Wednesday, June 27, 1984
Pagosa Springs to Aspen Glade USFS Campground, Colo.
I’m reprinting the day-to-day journal entries of a cross-country bike tour my friend and I took in 1984. More about the TransAmerica Tour 1984
This is rough terrain. We crossed back over the Continental Divide and bicycled in and out of New Mexico today. We’re still making progress to the Pacific, though it doesn’t seem so.
We said our goodbyes to Gunter and Elsa (they said they didn’t want to hold us back, although I doubt this because they set a torrid pace), and pedaled south on Route 84 to Chromo. Nothing much going on here except a second breakfast. After leaving the mountains, we’re in some high plains here. A landmark, Chromo Mountain, we watched approach for more than 10 miles. We passed it on our right, and continued over the New Mexico border.
At the Continental Divide, we met some folks from Annapolis and crossed back over to the Atlantic side. Our next stop was Chama, a touristy town and home of the Cumbres-Toltec Scenic Railroad. Bruce ate in a restaurant here but I was happy with my usual peanut butter and honey sandwich.
We could see the Cumbres Pass area (above) as we left town. The wind picked up and stuff blew in our faces. We slowed to a crawl. I measured a 9:30-minute mile against the roadside markers. As we ground our way uphill into the headwind we approached a rail crossing. People parked to get a picture of the steam locomotive chugging uphill.
We stayed with the tracks and followed the S-curves up to Cumbres Pass at 10,022 feet — nearly as high as Monarch and Red Mountain passes although it didn’t seem so. We stopped at a train station/gift shop at the summit, which had a great view of the mountains. We talked for a while with the proprietor, and he followed us out the door with a can of insect repellent. He warned us about the mosquitoes and started spraying me head to toe. Bruce jumped on his bike and got away before he could be assaulted, but he had a good laugh at me.
We coasted downhill for a while then started another climb to La Manga Pass at 10,230 feet. This one took its toll as it came at the end of a long day.
Going down the 7% grade after the summit on this narrrow road challenged my brakes, as I didn’t want to let it rip with so many blind curves. We finally stopped at a campground on the Conejos River, but the owner wouldn’t let us stay there. We would have been the only tent — it was all Winnebagoes. I have come to hate Winnebagoes more than ever.
That really upset me, and when we got to the Aspen Glade USFS campground I started complaining about the $6 fee. A camper who I was complaining to said the ranger checked the “honor box” at 7:30 every morning. Bruce, of course, caught his drift before I did. We’d be gone by 7:30 in the morning.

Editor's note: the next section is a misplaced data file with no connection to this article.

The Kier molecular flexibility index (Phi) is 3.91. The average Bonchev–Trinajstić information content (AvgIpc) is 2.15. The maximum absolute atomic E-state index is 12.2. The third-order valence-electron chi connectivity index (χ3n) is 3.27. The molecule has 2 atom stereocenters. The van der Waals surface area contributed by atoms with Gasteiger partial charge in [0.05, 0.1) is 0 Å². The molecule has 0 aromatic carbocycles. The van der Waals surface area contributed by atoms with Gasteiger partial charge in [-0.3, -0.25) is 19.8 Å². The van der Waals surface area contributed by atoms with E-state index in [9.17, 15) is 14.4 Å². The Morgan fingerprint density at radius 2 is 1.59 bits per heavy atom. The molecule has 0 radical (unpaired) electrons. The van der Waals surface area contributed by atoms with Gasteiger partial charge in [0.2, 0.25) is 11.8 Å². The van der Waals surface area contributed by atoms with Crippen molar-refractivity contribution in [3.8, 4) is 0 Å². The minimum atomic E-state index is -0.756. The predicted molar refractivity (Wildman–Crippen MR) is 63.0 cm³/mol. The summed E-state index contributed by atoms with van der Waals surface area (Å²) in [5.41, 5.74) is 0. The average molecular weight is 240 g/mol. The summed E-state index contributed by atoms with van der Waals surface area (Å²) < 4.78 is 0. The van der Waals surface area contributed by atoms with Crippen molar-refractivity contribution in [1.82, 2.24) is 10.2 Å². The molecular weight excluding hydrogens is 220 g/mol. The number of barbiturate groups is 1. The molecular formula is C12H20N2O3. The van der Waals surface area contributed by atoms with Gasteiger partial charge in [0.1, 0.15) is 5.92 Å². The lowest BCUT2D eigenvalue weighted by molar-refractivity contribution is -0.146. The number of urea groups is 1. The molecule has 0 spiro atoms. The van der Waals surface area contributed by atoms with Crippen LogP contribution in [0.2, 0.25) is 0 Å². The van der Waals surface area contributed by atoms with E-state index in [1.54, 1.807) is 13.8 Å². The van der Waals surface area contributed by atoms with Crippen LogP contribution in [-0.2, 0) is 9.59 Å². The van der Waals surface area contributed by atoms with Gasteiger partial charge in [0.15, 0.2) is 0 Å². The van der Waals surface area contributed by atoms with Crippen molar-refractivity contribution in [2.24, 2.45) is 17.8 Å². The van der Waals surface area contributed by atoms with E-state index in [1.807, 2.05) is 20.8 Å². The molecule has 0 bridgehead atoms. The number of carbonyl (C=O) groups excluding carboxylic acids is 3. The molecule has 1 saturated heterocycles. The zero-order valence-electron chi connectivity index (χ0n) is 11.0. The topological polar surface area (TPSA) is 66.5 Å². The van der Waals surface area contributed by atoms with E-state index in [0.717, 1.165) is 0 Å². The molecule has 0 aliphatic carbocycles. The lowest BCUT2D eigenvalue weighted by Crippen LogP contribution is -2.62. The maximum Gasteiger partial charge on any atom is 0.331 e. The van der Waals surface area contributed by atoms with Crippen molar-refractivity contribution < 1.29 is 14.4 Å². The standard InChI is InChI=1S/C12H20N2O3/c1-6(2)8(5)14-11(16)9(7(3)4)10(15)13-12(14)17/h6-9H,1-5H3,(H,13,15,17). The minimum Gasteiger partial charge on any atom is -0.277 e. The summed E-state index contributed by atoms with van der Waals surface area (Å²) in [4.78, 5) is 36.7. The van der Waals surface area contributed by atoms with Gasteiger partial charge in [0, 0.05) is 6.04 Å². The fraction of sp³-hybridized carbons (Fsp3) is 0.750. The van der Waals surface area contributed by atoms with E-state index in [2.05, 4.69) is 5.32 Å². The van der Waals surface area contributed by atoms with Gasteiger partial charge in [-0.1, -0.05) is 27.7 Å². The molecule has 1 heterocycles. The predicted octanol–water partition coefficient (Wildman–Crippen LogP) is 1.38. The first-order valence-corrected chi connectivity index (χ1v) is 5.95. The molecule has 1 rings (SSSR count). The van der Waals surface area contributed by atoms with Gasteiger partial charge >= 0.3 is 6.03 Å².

We camped on a hillside with the river rushing below. Lots of mosquitoes — I had sweated off the repellant by now. We ate and I crawled into the tent as the sky got dark.
Headline: June 26, 1984 —
Democrats Walter Mondale and Gary Hart agree to put
differences aside and defeat incumbent Ronald Reagan.
(In November, Reagan carried every state but Minnesota,
Mondale’s home state.)
Had breakfast with Gunter and Else and then said goodbye. Although they, too, were going the same direction as us, we out-paced them. We said perhaps we would meet at Chama, New Mexico, but as it turned out, we pushed on from there to a National Forest campground just outside of Antonito.
From Chama, where another narrow gauge train runs, we had two 10,000-foot passes to climb, and as we prepared to go, the wind changed direction and began blowing hard, bringing black storm clouds right for us. In town, the wind blew so hard that you had to cover your eyes to keep the dust from Main Street from irritating them.
There was no doubt it would storm, but we pushed on. Both of us wanted to go. It was uphill from the start and the wind was gusting in our faces. It took us about nine minutes to pedal one mile! And the dark clouds were moving right for us.
It took us about three hours to climb the 14 or 15 miles to Cumbres Pass. Meanwhile, we had gone from Colorado into New Mexico and back to Colorado, and it was getting cold up there in the high plains.
At Cumbres Pass we stopped at the rail depot, where they took tourists on the narrow gauge, and the conductor and his wife were an odd pair. When we remarked that going so slowly uphill the mosquitos attacked with impunity, the conductor got out some bug spray aerosol and started spraying Bisbee indiscriminately. Bis started dancing around to get out of the line of fire. It looked like some odd religious ritual the two were taking part in.
We finally made our second 10,000-foot pass and headed downhill. We tried to camp at the “Ponderosa,” an RV park and campground beautifully situated right along the Conejos River. The woman proprietor, however, said she had no place for “tenters.”
So, after 70 miles, many of them arduous, we pushed on. It was cold, now that the sun was down (or at least obscured by the mountains). It was after 7 p.m. when we reached Aspen Glade, a campground in the Carson National Forest. With darkness and mosquitos threatening, we had the Cutters on, the tent up and dinner cooked in no time at all. Dinner was tuna casserole, wheat bread, coffee, chocolate chip cookies (our Kahlua supply needs to be replenished).
The campground had only an out-house. There was no sink or shower. We were in bed just as night was falling. The river flowed peacefully below us; above us the stars shone crystal clear. We were 8,000 feet above sea level, and very tired.
Day 47: Flat near Taos, but not Kansas anymore